FBI probing reported assault of female US soldier by Afghan evacuees at New Mexico refugee camp
25 Sep, 2021 05:22
Temporary housing for Afghanistan evacuees is seen at the Dona Ana Housing Area in New Mexico, part of the Fort Bliss complex, August 22, 2021. © Reuters / Specialist Elijah Ingram / US Army handout
The FBI will investigate an alleged assault on a female American soldier by a group of Afghan males temporarily housed at a refugee encampment in New Mexico, the bureau and the military confirmed to news outlets.
The unnamed soldier reported being assaulted by a “small group” of Afghan evacuees at Fort Bliss’ Dona Ana Complex in New Mexico last week, a spokesperson for the military base told media on Friday.
“We take the allegation seriously and appropriately referred the matter to the Federal Bureau of Investigation. The safety and well-being of our service members, as well as all of those on our installations, is paramount,” the 1st Armored Division and Fort Bliss Public Affairs said in a statement emailed to Fox and The Hill.
Both outlets also confirmed the FBI’s involvement, with FBI Public Affairs Officer Special Agent Jeanette Harper telling Fox the bureau is “investigating this allegation,” while The Hill added that the agency's El Paso, Texas office would take point on the probe.
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While the military base noted the incident took place on September 19, no other details were given as to what may have happened or the exact nature of the assault. The Fort Bliss spokesperson did note, however, that the US soldier had since been offered counseling services, and that additional safety protocols would be introduced at the site.
“Task Force-Bliss is also implementing additional security measures to include increased health and safety patrols, additional lighting, and enforcement of the buddy system at the Dona Ana Complex,” the statement continued. “We will cooperate fully with the FBI and will continue to ensure the service member reporting this assault is fully supported.”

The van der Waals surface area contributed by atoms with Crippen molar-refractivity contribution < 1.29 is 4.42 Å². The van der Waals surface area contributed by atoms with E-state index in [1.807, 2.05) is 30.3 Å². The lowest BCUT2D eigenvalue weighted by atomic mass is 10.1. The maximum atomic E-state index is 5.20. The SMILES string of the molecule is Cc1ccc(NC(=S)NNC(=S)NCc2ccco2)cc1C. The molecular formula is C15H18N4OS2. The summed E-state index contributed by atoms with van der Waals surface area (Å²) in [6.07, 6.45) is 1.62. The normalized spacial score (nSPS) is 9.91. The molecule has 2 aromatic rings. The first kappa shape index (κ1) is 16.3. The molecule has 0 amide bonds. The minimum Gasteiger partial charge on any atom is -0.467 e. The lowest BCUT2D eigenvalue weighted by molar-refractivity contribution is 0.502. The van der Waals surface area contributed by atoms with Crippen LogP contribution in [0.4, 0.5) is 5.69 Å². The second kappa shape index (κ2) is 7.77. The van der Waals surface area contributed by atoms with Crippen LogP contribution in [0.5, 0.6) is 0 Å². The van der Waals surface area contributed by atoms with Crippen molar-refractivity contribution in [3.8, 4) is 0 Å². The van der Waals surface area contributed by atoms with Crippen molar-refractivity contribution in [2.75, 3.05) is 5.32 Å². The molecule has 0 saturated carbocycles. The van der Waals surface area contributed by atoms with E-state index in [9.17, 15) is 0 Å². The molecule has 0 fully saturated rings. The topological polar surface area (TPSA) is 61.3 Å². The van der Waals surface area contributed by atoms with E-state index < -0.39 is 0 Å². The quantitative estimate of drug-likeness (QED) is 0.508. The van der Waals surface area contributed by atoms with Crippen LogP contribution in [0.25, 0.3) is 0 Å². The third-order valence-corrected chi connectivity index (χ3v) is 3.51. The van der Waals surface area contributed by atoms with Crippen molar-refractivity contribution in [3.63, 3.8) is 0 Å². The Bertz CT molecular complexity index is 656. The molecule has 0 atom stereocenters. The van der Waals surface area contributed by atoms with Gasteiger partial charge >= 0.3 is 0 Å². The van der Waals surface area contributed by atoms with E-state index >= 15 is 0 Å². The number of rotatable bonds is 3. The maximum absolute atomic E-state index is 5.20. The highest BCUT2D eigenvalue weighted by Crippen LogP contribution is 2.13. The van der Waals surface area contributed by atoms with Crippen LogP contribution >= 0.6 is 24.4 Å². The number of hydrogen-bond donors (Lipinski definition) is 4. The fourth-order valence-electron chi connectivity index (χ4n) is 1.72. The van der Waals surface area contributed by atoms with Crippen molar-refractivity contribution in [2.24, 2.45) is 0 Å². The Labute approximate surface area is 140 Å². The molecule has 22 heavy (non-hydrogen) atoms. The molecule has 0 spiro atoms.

Bliss is just one among eight US military bases being used to house up to 50,000 Afghan refugees, many fleeing their home country as the American military ended a 20-year war there and withdrew its forces. Tens of thousands of new arrivals were brought over as part of a hasty evacuation effort from the Kabul airport last month, though the issue has become politically contentious among Republican lawmakers.
“[President] Joe Biden made a decision to shove tens of thousands people on planes to make it look like his botched evacuation was going well. The truth is he had no idea who he brought to the US. That's why I led a letter today demanding accountability and answers,” tweeted Texas Senator Ted Cruz – among the more vocal opponents of the mass relocation effort for Afghan refugees – while sharing a report on the assault on the female soldier.
Cruz signed onto a letter dated Thursday alongside fellow GOP Senators Tom Cotton (Arkansas), Ron Johnson (Wisconsin) and Kevin Cramer (North Dakota), demanding Biden investigate how his administration’s evacuation op may have “facilitated the transport and trafficking of child brides and other Afghan girls subject to sexual abuse by Afghan men,” among other grave concerns.
Another group of Republican Senators issued a separate missive to Biden on the same day, among them James Lankford (Oklahoma), Rand Paul (Kentucky), Rick Scott (Florida), Josh Hawley (Missouri) and Johnson, all members of the Senate Homeland Security Committee. Like the other letter, the senators also voiced concerns about the vetting process for newly arrived Afghans, citing two men already charged with violent and sexual crimes since entering the United States.
The Biden administration has vocally denied that anybody “of concern” had made it into the US, with an unnamed senior official telling Fox last week that there are multiple levels of screening for each evacuee.
“No one has gotten into the United States or entered that is of concern,” the official said. “The administration is working with urgency and with care to enhance the screening and vetting operations to make them more efficient without compromising US national security.”
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